2009-08-21 / Columnists

Looking Backward

What The Wave Said 20 Years Ago...

Three parked automobiles were crushed beyond repair on Sunday, August 20, about 11 a.m., when the front wall of Leon's Auto Collision Inc. shop at 272 Beach 116 Street (near Beach Channel Drive in Rockaway Park) fell apart and crashed into Beach 116 Street.

Telephone cables in Rockaway are being cut time and time again this month; and the New York Telephone Co., is so concerned it is offering a reward of up to $25,000 "to the person who first provides information that results in arrest and conviction of any person or persons for intentional destruction of telephone facilities."

One of the new attractions this year will be a United States Coast Guard Dolphin HH065A helicopter. The twin engine Dolphins have replaced the aging Sikorsky Sea Guards. They can operate up to 150 miles off shore and will fly comfortably at 150 knots for three hours.

Approximately 12 pounds of marijuana was found in a suitcase on a 37-foot sailboat berthed at the Barren Island Marina (just over the Marine Parkway Gil Hodges Memorial Bridge from Rockaway) the evening of August 5.

Dr. William Campagna, as he claimed to be, was indicted by District Attorney John Santucci who accused him of posing as a doctor of psychiatry and filing false medical insurance claims for clients he "treated" at his Rockaway Park office.

At press time - almost a week after her body was found at the edge of the ocean at Beach 111 Street, Rockaway Park - an Oriental woman about 5 feet 5 inches tall, weighing 110 pounds, wearing blue jeans, a white shirt and white sneakers still was not identified.

Rockaway Summer Jobs Program, cosponsored by Community Board 14, the Chamber of Commerce of the Rockaways Inc. and the Rockaway Development and Revitalization Corporation, is continuing to match up local residents with full and part-time jobs on and off the peninsula.

30 Years Ago... 

Has anyone walked along the beach lately? Within the course of a week erosion has once again set in. West end beaches show at least two feet of sand that has disappeared. We hope another few million dollars is not about to be spent on renourishment.

 

Now that the new sewers are being installed at Seagirt Boulevard, how about the west end? Every time it rains Beach 130 Street and Newport Avenue looks like an extension of the bay. Some day "Peter's Place" may be the only floating restaurant in the Rockaway.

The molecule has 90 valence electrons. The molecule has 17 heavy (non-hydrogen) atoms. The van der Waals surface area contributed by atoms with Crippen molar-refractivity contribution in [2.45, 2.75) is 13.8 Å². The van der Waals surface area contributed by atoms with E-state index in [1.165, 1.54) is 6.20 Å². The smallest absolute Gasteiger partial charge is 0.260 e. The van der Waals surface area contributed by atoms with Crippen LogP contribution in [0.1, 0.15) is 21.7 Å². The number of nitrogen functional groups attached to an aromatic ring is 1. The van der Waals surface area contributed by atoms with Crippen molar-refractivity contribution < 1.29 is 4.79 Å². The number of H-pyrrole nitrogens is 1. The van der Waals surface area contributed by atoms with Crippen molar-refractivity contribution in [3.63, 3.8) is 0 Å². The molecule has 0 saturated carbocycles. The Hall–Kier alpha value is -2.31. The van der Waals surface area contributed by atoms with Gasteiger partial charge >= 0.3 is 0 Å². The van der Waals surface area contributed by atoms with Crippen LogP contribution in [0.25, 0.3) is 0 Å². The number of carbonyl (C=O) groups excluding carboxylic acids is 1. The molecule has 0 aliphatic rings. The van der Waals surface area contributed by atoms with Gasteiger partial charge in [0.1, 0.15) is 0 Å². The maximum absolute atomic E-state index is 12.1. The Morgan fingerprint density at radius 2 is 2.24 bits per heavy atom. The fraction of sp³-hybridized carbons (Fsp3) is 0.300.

Why can't the old wooden jetties be removed at low tide? All it would take is some quick work with a chain saw. This would save the lifeguards the trouble of whistling everyone out of the way of the jetties end when the tide comes in.

40 Years Ago...

 

A highway repair crew has been working at a manhole on Rockaway Beach Boulevard near Beach 80 Street where there is flooding at every rain storm.

Fishermen are finding their way to the new Cross Bay Bridge, but it's so high above the water that hauling in a fish is something like an endurance contest. No statistics yet on how many fish drop off the hook on the way up.

Last week the death of former Queens Democratic Leader James Phillips revived many memories. He quit the leadership when James Crisona was nominated for the borough presidency over Phillips' opposition.

Since extensive repairs were made to the Beach 116 Street firehouse, firemen say their sleep is interrupted by loud banging in the steam pipes. They suspect that some corrections are needed in the steam plant.

50 Years Ago...

Some people believe that Rockaway will be empty next Monday because so many local people say they are going to take part in, or watch, the Labor Day parade in Manhattan. Don't make any bets on it if the weather is warm.

 

Last week a 150-pound manta ray was taken from the bay at Beach 115 Street. The skin divers seen occasionally carrying a spear gun to the beach now don't look quite so foolish. But, maybe the big game is in the bay after all.

When heavy rain threatened Saturday afternoon, the Cross Bay road was jammed with traffic northbound. So, fire apparatus, heading in the same direction used the south bound land and had clear sailing.

One new sidelight on the annual firemen's parade has come to light. The bars are well patronized, but there is an unusually high loss in glasses. It seems the ladies sometimes leave the bar hurriedly when their apparatus rolls by, carrying their unfinished drinks with them.

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